Tamas
@bling5630
Hi folks, I would like to use Ramda, but didn't find the right solution, do you have any ideas how can I do this? Thanks
// input

var input = {
    apple: 3,
    cucumber: 1
};

// desired output

[{
    name: 'apple',
    quantity: 3
}, {
    name: 'cucumber',
    quantity: 1
}];

function transformData(content) {

    return reduce(function(output, key) {
        output.push({
            name: key,
            quantity: content[key]
        });
        return output;
    }, [], Object.keys(content));

}
Aldwin Vlasblom
@Avaq
@bling5630 var transformData = R.pipe(R.toPairs, R.map(R.zipObj(["name", "quantity"]))) - http://bit.ly/1QfI7WH
Tamas
@bling5630
@Avaq thanks, I really appreciate your help!
Aldwin Vlasblom
@Avaq
You're very welcome. :)
@jdalton The more I think about my naming of disperse, the more I like it! Converge "converges" the arguments with every given transformer, and disperse "disperses" the arguments across all given transformers! :D .. Maybe I'm falling in love, and I should kill my darlings and such.. It's a good name right? :worried:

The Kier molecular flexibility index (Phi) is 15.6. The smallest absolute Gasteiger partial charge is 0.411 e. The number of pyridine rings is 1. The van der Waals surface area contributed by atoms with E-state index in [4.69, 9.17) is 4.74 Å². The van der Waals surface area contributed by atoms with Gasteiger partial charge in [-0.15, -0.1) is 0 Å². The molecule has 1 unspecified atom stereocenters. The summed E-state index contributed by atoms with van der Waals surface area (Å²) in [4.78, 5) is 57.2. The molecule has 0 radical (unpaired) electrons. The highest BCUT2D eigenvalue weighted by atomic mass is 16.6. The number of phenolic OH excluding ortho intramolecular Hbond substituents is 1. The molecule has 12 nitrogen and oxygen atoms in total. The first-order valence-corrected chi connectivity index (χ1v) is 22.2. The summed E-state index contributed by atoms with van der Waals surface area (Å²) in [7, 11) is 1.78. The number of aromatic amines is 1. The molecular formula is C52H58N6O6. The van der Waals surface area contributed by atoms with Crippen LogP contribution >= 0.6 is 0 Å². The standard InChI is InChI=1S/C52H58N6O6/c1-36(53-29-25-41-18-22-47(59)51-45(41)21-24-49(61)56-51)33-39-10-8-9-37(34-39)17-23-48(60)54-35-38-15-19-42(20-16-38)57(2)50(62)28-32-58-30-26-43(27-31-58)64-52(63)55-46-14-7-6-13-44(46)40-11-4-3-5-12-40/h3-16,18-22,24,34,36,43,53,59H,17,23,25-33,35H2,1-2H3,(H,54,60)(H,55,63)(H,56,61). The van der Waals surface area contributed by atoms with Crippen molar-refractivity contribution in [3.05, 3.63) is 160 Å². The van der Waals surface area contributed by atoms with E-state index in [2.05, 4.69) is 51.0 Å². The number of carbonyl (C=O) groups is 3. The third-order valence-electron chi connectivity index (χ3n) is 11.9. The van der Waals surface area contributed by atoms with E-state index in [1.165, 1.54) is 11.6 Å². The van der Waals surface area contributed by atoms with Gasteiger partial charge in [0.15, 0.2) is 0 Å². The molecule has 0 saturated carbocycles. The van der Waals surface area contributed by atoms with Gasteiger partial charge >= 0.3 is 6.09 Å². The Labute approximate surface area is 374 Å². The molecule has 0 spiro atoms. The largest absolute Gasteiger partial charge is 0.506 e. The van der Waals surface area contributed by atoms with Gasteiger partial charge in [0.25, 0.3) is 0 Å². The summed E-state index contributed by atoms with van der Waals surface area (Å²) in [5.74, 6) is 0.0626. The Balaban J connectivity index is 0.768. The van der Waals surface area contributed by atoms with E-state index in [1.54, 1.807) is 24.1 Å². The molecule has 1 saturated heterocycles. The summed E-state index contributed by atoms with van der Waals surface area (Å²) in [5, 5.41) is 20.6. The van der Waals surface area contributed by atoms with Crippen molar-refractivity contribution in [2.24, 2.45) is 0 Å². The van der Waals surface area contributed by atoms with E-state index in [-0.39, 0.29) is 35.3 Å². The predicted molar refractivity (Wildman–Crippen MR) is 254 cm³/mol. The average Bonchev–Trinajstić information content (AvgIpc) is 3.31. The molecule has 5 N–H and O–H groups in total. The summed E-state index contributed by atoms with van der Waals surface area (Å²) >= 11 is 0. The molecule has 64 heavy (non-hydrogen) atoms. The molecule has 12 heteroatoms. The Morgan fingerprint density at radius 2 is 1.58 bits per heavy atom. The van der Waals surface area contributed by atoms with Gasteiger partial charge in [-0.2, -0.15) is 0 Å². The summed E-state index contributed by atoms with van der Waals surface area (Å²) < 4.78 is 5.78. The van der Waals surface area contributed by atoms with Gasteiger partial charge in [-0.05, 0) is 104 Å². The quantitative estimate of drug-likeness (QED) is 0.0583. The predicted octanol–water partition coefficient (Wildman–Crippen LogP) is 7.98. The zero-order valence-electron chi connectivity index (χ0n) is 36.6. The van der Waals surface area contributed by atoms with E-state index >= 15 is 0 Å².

Danielle McLean
@00dani
@Avaq Well, both converge and useWith necessarily disperse first, converge dispersing the entirety of arguments to all transformers and useWith dispersing individual arguments to individual transformers. So it's a little unclear from that perspective, I think. It's still better than useWith to describe the behaviour at least.
Aldwin Vlasblom
@Avaq
@00Davo Ah, I think of the word "disperse" as kind of "being driven apart". Like a herd of sheep is "dispersed" when a dog runs into the center of the herd. From that point of view I can't think of "dispersing the entirety of arguments to all transformers", because it would involve cloning the sheep ;). But maybe my concept of the word is wrong, I'm no native speaker.
Danielle McLean
@00dani
Ah, true, you're right. "disperse" is literally a synonym for "distribute" in this context, but it does seem to connote "driven apart" where "distribute" wouldn't necessarily.
Perhaps working the word "spread" into useWith's new name would be helpful, considering "spread" is used with similar meaning by Q (and other promise libraries?).
Aldwin Vlasblom
@Avaq
That's an interesting idea too. It lacks the intrinsic connection to the word "converge" (via opposites) that "disperse" does though :). Also, to me just R.spread sounds like an alias to R.apply (which is really what it means in Q and such too), so you would have to come up with a function name containing "spread", which might get long.
Danielle McLean
@00dani